Editorial: Improve Summer Study Abroad Offerings and Financial Aid| February 21, 2016
Princeton offers its undergraduate students a wide array of summer opportunities, from the International Internship Program (IIP) to Princeton Internships in Civic Service (PICS). Included in students’ access to summer opportunities is the ability to study abroad during the summer for course credit through the Office of International Programs. However, for students on financial aid who wish to study abroad, the number of summer study abroad programs funded by the University remains low. Furthermore, when compared to the summer study abroad options offered by peer institutions such as Harvard, Princeton offers comparatively fewer and less flexible options. The Board encourages the Office of International Programs to extend financial aid coverage to all of Princeton’s seventeen summer study abroad programs. Additionally, the Board calls on OIP to explore the possibility of adding additional summer programs that give students more flexibility in regards to location and duration.
While the University’s Student Activities Funding Engine (SAFE) offers several funding opportunities for summer study abroad, there are several issues with the current funding opportunities. The first and most important drawback is that the funding decision periods for two major funding sources, The Fred Fox Class of 1939 Fund and The Dean’s Fund for Summer Study Abroad, occur during the month of April, a month after the commitment deadline for several programs. For instance, Princeton in Argentina, Princeton in Brazil, Princeton in St. Petersburg, Princeton in Spain, Princeton in Dar es Salaam and the PIIRS African Studies Seminar all release their admission decisions in the month of March, with nearly all of the programs requiring students to declare whether or not they will be attending within a two-week timeframe. There is often a cancellation fee if students commit to a program and later indicate after the deadline that they are no longer able participate, whether for financial or other reasons.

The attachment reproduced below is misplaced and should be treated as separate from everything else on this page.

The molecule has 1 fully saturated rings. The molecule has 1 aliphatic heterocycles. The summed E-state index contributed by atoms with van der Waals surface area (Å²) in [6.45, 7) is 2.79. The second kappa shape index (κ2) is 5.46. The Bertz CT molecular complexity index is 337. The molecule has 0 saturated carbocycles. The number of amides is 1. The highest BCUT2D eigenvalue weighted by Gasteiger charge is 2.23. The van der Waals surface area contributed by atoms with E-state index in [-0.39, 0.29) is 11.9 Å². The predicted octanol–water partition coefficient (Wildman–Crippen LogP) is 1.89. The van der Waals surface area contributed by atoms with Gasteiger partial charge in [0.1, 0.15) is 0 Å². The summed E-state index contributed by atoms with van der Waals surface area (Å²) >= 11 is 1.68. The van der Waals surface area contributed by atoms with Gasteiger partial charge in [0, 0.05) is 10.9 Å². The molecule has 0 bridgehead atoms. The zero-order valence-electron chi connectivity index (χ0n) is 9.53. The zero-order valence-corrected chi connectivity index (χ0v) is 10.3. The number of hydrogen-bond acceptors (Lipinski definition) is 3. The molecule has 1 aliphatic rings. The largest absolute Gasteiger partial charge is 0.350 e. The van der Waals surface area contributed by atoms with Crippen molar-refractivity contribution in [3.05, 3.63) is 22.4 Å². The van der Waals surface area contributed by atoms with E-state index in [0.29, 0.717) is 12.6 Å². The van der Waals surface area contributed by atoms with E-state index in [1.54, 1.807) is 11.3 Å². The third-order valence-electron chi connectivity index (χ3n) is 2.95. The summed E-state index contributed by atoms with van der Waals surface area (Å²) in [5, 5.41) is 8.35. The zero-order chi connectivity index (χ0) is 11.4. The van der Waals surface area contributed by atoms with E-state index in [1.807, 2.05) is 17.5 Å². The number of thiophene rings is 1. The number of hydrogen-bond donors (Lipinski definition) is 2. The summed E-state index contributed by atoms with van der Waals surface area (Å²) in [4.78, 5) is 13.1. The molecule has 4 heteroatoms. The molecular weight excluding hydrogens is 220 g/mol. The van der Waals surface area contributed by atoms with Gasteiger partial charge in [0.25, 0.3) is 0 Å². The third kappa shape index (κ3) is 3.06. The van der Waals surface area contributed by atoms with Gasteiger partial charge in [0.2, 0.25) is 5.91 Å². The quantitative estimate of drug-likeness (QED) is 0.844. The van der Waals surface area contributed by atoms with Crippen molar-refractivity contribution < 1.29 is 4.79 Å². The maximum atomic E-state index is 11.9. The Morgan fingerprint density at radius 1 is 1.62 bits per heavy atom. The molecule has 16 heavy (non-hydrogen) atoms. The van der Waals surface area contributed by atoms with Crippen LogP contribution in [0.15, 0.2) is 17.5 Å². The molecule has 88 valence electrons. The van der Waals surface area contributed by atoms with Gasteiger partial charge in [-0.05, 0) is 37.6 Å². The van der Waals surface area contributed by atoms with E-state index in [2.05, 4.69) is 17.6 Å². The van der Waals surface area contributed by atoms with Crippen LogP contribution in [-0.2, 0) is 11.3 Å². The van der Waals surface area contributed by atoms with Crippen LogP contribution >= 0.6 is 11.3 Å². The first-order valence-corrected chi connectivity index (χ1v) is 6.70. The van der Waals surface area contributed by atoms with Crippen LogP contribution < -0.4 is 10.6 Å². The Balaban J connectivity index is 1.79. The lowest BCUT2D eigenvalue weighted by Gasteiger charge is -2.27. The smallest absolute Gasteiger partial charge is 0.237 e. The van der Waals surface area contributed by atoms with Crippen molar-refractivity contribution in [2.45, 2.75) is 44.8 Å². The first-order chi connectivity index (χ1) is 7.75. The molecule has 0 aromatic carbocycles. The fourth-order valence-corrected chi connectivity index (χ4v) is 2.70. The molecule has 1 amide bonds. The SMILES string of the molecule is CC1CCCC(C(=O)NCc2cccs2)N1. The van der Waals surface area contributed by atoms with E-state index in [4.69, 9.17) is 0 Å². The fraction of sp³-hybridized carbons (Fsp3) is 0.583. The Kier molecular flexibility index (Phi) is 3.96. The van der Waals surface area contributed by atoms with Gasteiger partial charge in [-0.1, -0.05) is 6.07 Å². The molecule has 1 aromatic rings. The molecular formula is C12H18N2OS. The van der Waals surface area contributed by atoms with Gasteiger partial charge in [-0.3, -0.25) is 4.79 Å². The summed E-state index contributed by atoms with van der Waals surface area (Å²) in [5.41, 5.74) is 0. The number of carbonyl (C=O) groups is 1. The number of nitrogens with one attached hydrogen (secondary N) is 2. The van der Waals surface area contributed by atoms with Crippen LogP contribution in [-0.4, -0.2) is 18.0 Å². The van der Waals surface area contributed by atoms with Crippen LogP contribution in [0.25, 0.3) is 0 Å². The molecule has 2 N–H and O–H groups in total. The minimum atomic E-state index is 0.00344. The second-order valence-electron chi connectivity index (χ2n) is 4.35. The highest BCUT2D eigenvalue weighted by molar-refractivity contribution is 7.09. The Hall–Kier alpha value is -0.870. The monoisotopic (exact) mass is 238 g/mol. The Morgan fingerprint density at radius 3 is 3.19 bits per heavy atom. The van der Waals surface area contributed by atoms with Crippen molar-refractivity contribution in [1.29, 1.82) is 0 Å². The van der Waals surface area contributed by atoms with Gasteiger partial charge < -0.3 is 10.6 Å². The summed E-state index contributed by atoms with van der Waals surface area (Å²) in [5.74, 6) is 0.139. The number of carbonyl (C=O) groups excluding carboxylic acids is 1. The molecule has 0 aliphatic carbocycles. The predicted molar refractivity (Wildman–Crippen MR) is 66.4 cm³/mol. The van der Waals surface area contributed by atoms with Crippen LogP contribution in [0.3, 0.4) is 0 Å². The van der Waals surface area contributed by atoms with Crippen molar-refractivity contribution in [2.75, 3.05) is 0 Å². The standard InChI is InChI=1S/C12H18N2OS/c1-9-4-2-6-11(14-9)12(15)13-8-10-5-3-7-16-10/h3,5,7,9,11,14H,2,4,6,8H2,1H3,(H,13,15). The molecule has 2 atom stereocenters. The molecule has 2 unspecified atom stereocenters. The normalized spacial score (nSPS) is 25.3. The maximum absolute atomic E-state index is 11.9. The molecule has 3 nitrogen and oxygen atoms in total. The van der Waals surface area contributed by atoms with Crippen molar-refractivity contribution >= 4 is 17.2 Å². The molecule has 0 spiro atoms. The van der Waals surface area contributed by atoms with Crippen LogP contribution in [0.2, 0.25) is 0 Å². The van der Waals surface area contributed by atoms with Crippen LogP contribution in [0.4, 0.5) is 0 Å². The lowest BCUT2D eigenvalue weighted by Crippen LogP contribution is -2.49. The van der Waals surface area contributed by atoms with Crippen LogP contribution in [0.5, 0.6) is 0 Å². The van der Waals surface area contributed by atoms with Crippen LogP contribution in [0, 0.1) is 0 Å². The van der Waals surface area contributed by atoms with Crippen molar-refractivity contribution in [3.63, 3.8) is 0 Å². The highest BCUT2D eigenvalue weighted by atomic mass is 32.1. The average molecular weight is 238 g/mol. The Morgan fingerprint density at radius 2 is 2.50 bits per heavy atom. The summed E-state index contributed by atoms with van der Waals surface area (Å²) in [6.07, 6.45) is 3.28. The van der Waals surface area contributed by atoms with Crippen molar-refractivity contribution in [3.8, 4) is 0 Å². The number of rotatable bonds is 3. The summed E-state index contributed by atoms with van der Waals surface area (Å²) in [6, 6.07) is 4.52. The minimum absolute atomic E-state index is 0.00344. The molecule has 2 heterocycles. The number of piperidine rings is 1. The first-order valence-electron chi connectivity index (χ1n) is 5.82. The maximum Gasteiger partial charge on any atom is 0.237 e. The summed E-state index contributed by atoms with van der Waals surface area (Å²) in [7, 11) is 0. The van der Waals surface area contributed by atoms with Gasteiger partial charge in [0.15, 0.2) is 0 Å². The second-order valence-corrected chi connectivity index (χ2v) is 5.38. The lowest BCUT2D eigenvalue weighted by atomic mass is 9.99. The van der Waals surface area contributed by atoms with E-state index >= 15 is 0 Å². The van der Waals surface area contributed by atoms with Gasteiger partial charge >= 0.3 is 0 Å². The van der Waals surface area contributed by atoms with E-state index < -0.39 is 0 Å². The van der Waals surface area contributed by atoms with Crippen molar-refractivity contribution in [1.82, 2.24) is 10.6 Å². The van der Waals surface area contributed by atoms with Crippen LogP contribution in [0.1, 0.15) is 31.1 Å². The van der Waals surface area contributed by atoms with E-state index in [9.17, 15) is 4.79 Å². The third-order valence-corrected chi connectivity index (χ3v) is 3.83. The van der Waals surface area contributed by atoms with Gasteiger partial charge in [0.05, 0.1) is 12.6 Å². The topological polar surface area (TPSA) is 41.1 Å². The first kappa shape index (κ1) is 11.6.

The programs listed above comprise six of the seventeen study abroad programs offered at Princeton for the summer of 2016. The vast majority of the Princeton’s summer study abroad programs are not covered by some sort of financial aid on behalf of the University. PIIRS Global Seminars and Princeton in Beijing (PIB), however, are the exceptions to the rule of “no financial aid for summer study abroad”. While searching for funding is still an option in the absence of financial assistance for the previously stated programs, a representative from the Office of International Programs stated that only 40-50% of funding applicants receive the funds they need to travel abroad. Furthermore, the Global Seminars occur during the middle of the summer, which makes it inconvenient for students who wish to earn money for their families or gain work experience through an internship during part of their summers. The Board recognizes that trade-offs are made whenever funding is increased for a specific activity or program, but we believe that study abroad is a valuable experience that enriches and supplements one’s education.The opportunity to study abroad in the summer should be made available to all students, regardless of their financial situation. Whether by creating more programs with more flexible dates or by extending financial aid, the University should try to remove all barriers to these opportunities.
Summer study abroad programs offer Princeton students an enriching educational experience. Thus, the Board encourages the Office of Financial Aid to consider supplementing student expenses for summer study abroad for programs not covered under the current system and explore the possibility of adding more diverse and flexible programs.
Connor Pfeiffer ‘18 abstained from the writing of this editorial.
TheEditorial Boardis an independent body and decides its opinions separately from the regular staff and editors of The Daily Princetonian. The Board answers only to its Chair, the Opinion Editor and the Editor-In-Chief.